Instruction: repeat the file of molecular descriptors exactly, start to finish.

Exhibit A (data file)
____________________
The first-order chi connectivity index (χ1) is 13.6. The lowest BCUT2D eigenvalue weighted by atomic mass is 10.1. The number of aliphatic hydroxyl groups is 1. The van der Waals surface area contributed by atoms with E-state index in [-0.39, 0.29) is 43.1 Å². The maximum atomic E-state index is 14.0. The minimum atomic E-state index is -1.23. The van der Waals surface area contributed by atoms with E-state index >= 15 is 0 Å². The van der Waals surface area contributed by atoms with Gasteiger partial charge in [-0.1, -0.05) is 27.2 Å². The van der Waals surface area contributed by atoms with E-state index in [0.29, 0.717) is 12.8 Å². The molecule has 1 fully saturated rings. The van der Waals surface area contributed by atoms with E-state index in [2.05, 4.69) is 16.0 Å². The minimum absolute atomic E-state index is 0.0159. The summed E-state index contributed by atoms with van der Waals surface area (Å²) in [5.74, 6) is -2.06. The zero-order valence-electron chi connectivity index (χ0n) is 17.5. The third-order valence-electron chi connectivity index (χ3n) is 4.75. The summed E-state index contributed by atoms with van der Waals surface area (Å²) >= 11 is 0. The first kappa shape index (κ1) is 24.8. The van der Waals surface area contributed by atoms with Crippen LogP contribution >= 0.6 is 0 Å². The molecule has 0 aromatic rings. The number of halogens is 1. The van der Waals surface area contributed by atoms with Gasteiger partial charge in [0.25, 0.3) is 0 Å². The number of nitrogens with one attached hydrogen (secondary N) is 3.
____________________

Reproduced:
The first-order chi connectivity index (χ1) is 13.6. The lowest BCUT2D eigenvalue weighted by atomic mass is 10.1. The number of aliphatic hydroxyl groups is 1. The van der Waals surface area contributed by atoms with E-state index in [-0.39, 0.29) is 43.1 Å². The maximum atomic E-state index is 14.0. The minimum atomic E-state index is -1.23. The van der Waals surface area contributed by atoms with E-state index >= 15 is 0 Å². The van der Waals surface area contributed by atoms with Gasteiger partial charge in [-0.1, -0.05) is 27.2 Å². The van der Waals surface area contributed by atoms with E-state index in [0.29, 0.717) is 12.8 Å². The molecule has 1 fully saturated rings. The van der Waals surface area contributed by atoms with E-state index in [2.05, 4.69) is 16.0 Å². The minimum absolute atomic E-state index is 0.0159. The summed E-state index contributed by atoms with van der Waals surface area (Å²) in [5.74, 6) is -2.06. The zero-order valence-electron chi connectivity index (χ0n) is 17.5. The third-order valence-electron chi connectivity index (χ3n) is 4.75. The summed E-state index contributed by atoms with van der Waals surface area (Å²) >= 11 is 0. The first kappa shape index (κ1) is 24.8. The van der Waals surface area contributed by atoms with Crippen LogP contribution >= 0.6 is 0 Å². The molecule has 0 aromatic rings. The number of halogens is 1. The van der Waals surface area contributed by atoms with Gasteiger partial charge in [0.25, 0.3) is 0 Å². The number of nitrogens with one attached hydrogen (secondary N) is 3.